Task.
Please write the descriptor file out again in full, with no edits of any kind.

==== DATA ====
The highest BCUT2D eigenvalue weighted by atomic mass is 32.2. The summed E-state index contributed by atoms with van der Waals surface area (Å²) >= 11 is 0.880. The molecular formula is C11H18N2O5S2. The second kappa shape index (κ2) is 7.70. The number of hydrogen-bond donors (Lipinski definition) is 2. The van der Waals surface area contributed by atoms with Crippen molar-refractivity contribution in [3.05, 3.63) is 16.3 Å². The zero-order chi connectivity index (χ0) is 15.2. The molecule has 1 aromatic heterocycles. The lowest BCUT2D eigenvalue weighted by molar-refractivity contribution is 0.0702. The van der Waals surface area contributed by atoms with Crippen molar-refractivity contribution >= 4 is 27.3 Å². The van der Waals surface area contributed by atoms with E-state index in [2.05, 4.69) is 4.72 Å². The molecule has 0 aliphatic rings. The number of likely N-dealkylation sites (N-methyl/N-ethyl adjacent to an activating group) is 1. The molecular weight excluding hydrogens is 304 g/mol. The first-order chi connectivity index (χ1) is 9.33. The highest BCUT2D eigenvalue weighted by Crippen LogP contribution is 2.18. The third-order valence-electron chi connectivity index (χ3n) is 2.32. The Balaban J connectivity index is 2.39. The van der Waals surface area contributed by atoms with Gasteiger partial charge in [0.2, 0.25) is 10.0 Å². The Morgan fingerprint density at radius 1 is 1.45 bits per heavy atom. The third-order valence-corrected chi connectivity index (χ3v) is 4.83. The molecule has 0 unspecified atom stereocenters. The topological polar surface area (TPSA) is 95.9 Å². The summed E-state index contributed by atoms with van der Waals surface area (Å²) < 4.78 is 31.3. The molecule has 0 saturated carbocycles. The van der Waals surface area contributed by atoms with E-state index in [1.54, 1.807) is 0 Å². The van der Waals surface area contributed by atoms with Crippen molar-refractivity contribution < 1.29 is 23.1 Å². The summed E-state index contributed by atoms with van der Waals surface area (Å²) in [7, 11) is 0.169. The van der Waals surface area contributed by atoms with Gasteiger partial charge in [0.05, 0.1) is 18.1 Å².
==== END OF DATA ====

The highest BCUT2D eigenvalue weighted by atomic mass is 32.2. The summed E-state index contributed by atoms with van der Waals surface area (Å²) >= 11 is 0.880. The molecular formula is C11H18N2O5S2. The second kappa shape index (κ2) is 7.70. The number of hydrogen-bond donors (Lipinski definition) is 2. The van der Waals surface area contributed by atoms with Crippen molar-refractivity contribution in [3.05, 3.63) is 16.3 Å². The zero-order chi connectivity index (χ0) is 15.2. The molecule has 1 aromatic heterocycles. The lowest BCUT2D eigenvalue weighted by molar-refractivity contribution is 0.0702. The van der Waals surface area contributed by atoms with Crippen molar-refractivity contribution >= 4 is 27.3 Å². The van der Waals surface area contributed by atoms with E-state index in [2.05, 4.69) is 4.72 Å². The molecule has 0 aliphatic rings. The number of likely N-dealkylation sites (N-methyl/N-ethyl adjacent to an activating group) is 1. The molecular weight excluding hydrogens is 304 g/mol. The first-order chi connectivity index (χ1) is 9.33. The highest BCUT2D eigenvalue weighted by Crippen LogP contribution is 2.18. The third-order valence-electron chi connectivity index (χ3n) is 2.32. The Balaban J connectivity index is 2.39. The van der Waals surface area contributed by atoms with Gasteiger partial charge in [0.2, 0.25) is 10.0 Å². The Morgan fingerprint density at radius 1 is 1.45 bits per heavy atom. The third-order valence-corrected chi connectivity index (χ3v) is 4.83. The molecule has 0 unspecified atom stereocenters. The topological polar surface area (TPSA) is 95.9 Å². The summed E-state index contributed by atoms with van der Waals surface area (Å²) < 4.78 is 31.3. The molecule has 0 saturated carbocycles. The van der Waals surface area contributed by atoms with E-state index in [1.54, 1.807) is 0 Å². The van der Waals surface area contributed by atoms with Crippen molar-refractivity contribution < 1.29 is 23.1 Å². The summed E-state index contributed by atoms with van der Waals surface area (Å²) in [7, 11) is 0.169. The van der Waals surface area contributed by atoms with Gasteiger partial charge in [0.05, 0.1) is 18.1 Å².